The Chopper and Scoot

You first have to realize how ridiculous I look on a yellow scooter. Yellow. As if a 50-cc scooter isn't wimpy enough - with its buzzing sound, its 35 MPH top speed, and its unnaturally small wheels - it has to be yellow. Not black with a skull and crossbones, or even a respectable silver or dark blue. Nope - yellow. But it's the wimpy yellow that makes this story interesting.

You see I was riding my wimpy yellow scooter home from work as I did most days. I bought this scooter from my grandma, who in turn bought it when she was 80 years old to go to the store and library. That's the kind of hog we're talking about here. The kind where you don't ride it on main roads because it can't quite keep up with traffic, and little old ladies in their Buicks will honk out of impatience (true story).

However, "scoot" gets 100 miles to a gallon and I only have to travel neighborhood streets to get to work. That neighborhood street is where this story starts.

Picture a long straight neighborhood street, speed limit of 30, a stoplight about every half mile. Now picture me on this wimpy little scoot, barely getting up to the speed limit before having to slow down for the next stoplight.

Now picture the opposite of me - a hardened biker on a chopper. The back tire is two feet wide, arms up high, music blaring (I'm sure it was Motley Crew), sunglasses, over-tanned face, leather boots, probably fire spraying somewhere, has never even considered wearing a helmet - the real deal, at least in his mind. Picture this man's man turning onto the neighborhood street just before I do. He catches a glimpse of me on my puny yellow hog turning behind him, wearing a white helmet. Safety first, you know? The sight of me is offensive to this purebred.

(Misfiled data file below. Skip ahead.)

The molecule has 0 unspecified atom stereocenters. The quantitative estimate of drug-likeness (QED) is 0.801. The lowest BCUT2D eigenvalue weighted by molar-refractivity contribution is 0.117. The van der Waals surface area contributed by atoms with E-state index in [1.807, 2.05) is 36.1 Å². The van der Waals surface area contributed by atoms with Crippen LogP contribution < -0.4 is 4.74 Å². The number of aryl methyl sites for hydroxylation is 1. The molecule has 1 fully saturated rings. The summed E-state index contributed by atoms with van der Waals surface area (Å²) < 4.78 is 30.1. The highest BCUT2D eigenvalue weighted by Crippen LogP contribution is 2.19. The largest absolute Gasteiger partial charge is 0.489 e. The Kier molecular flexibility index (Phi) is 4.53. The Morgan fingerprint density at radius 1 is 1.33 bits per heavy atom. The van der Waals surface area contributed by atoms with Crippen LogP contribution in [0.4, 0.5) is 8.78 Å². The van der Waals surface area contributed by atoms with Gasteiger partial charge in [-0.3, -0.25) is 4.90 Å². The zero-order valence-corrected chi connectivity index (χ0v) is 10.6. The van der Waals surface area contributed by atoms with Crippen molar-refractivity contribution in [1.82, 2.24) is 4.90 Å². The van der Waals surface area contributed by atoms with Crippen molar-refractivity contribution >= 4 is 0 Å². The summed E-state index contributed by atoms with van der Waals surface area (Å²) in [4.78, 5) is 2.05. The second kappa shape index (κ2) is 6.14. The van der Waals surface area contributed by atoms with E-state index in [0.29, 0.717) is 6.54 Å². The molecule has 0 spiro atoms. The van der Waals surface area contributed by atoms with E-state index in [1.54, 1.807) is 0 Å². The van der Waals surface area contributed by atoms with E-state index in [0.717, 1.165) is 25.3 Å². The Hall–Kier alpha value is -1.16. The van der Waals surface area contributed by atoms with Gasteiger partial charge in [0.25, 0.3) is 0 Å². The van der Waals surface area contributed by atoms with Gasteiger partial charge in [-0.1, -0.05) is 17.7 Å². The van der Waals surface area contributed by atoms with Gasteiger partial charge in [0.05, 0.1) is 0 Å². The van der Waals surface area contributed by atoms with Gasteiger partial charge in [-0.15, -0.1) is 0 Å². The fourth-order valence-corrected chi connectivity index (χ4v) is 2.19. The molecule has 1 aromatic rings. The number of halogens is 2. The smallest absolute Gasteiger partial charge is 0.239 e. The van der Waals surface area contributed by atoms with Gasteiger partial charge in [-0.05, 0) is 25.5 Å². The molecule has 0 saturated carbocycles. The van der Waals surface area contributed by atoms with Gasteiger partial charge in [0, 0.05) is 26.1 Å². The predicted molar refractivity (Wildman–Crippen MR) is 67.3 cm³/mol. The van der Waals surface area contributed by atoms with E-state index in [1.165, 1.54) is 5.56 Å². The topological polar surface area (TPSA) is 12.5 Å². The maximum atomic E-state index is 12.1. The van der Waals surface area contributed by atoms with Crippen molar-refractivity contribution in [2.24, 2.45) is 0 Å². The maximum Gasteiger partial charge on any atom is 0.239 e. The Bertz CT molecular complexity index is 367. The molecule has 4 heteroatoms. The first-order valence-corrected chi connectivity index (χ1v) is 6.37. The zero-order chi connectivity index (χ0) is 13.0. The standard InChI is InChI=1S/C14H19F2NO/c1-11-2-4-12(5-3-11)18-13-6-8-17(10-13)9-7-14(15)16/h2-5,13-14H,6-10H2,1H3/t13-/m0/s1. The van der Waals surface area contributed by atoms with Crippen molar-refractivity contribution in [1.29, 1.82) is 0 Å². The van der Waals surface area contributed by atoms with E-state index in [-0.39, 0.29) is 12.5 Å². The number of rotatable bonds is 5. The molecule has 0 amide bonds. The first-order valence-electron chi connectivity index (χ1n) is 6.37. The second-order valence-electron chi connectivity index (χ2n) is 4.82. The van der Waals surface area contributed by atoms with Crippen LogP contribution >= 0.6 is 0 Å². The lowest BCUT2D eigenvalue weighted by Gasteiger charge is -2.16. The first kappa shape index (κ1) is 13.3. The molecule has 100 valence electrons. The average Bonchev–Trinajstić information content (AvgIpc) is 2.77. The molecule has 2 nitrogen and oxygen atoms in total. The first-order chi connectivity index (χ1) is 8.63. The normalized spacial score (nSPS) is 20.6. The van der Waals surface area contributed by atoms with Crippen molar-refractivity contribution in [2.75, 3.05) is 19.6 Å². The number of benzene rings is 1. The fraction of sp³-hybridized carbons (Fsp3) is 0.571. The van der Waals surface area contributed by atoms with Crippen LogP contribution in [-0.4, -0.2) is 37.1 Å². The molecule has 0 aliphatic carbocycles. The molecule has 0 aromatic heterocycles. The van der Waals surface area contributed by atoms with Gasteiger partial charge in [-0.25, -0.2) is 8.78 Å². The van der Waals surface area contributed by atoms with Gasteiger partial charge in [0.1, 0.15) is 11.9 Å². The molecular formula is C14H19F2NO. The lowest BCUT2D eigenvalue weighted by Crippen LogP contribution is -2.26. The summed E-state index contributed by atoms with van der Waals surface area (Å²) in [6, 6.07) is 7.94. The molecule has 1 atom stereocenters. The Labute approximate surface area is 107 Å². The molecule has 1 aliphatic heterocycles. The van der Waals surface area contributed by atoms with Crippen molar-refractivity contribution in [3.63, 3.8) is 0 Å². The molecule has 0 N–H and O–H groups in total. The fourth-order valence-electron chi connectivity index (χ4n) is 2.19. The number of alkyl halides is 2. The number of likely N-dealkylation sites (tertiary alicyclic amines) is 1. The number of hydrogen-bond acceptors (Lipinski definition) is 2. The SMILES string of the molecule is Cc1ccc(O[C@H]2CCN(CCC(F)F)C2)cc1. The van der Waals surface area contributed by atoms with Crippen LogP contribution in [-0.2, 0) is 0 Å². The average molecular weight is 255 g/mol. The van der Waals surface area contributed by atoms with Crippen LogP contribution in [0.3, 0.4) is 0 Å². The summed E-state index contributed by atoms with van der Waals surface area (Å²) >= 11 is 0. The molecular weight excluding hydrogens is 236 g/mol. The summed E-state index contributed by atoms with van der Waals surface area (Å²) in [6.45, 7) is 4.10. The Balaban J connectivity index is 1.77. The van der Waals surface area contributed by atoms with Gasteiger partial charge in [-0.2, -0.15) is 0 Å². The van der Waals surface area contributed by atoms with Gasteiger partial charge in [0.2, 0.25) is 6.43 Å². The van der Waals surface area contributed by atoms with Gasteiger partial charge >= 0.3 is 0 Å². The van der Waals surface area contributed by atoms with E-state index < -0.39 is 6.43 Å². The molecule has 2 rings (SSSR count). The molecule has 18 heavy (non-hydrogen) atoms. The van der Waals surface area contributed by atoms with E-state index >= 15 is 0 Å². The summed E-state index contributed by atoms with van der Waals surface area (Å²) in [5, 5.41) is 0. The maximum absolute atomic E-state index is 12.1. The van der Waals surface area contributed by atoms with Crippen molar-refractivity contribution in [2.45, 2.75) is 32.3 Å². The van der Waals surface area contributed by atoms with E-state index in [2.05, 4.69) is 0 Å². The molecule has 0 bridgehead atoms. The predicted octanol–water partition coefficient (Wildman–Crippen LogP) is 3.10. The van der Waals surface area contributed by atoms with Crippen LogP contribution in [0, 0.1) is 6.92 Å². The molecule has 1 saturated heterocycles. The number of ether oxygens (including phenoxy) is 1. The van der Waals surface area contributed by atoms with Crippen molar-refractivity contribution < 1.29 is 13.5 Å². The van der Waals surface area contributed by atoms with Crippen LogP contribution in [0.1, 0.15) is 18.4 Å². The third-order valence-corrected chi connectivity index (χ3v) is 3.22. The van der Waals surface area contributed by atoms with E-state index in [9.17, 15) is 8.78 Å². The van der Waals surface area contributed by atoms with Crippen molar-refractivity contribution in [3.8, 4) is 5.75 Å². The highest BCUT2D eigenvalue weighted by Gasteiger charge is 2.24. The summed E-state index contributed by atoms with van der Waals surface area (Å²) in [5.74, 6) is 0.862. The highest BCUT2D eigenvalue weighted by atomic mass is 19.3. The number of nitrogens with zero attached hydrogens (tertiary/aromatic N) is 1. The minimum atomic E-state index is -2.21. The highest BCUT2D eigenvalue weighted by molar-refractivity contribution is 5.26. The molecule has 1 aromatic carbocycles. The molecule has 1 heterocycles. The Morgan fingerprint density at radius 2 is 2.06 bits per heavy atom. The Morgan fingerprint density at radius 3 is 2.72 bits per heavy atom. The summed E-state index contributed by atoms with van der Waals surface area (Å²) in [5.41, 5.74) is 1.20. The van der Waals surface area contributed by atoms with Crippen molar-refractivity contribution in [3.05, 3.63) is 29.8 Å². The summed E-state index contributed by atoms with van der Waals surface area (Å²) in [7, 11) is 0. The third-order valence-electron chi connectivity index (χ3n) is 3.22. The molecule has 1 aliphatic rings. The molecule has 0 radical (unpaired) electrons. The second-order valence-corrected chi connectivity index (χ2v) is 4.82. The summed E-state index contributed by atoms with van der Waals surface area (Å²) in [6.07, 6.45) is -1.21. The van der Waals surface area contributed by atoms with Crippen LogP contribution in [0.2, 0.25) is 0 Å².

He lets it rip just to show me who's boss. 0-60 in 0 seconds.

I let it rip too, well more of that weeeeeee buzz, gradually getting up to speed. 0-60 in, well, I can't go 60. But I do catch up to him because of those stoplights I mentioned. I get there just as the light turns green. He looks at me in his mirror, with contempt. And when the light turns green, he again shows me who's boss. Louder and more obnoxious than before, he quickly turns me into a fading object in his mirror.

But, thanks to the next stoplight also turning red, I gradually grow in size in his mirror, and he once again shakes his head. The light turns green, I get another round of hearing loss.

Now traveling this little road day-in and day-out, I've learned a few things about traffic patterns. And, like anyone with a commute, I've tried every permutation of the route home. This being a neighborhood with one main street, there aren't many options. However, there is a four-way stop up ahead, and if the traffic is just right - where enough cars are queueing up on the main street, but nobody is coming in from the side street - it can be slightly quicker to cut over a block early, go up a block, and then back to the same stop sign. If things work out just right there will be nobody to wait on, and I could make it through the stop sign a car or two faster. It usually doesn't work out. Maybe once out of five times it pays off. It's almost never worth the trouble. Almost never.

But since this cool-cat and I have our friendly punching-bag-like relationship, wouldn't today just be the day to give it a try?

And so I did, and so it happened. I went over, and up, and back to the stop sign, and waited my turn. A sly little smile crept across my face as I realized who I get to pull out ahead of. Scoot was now the leader of this odd gang of two.

The scooter gods were smiling upon us that day - me and puny yellow. Oh the satisfaction. I'm pretty sure scoot never glistened more brightly than pulling out in front of the cool-cat, with our blinker on. There was a spring in his roll, dare I say a slightly deeper rumble in his buzz.

And as we continued down our route, on each turn of a stoplight, the chopper had to go 0-60 at the same speed as yellow scoot, and I got to watch him in my mirror, not getting any farther away.

Scoot, looking tough!

Good-old scoot. Looking tough taking on a hail storm and small flood.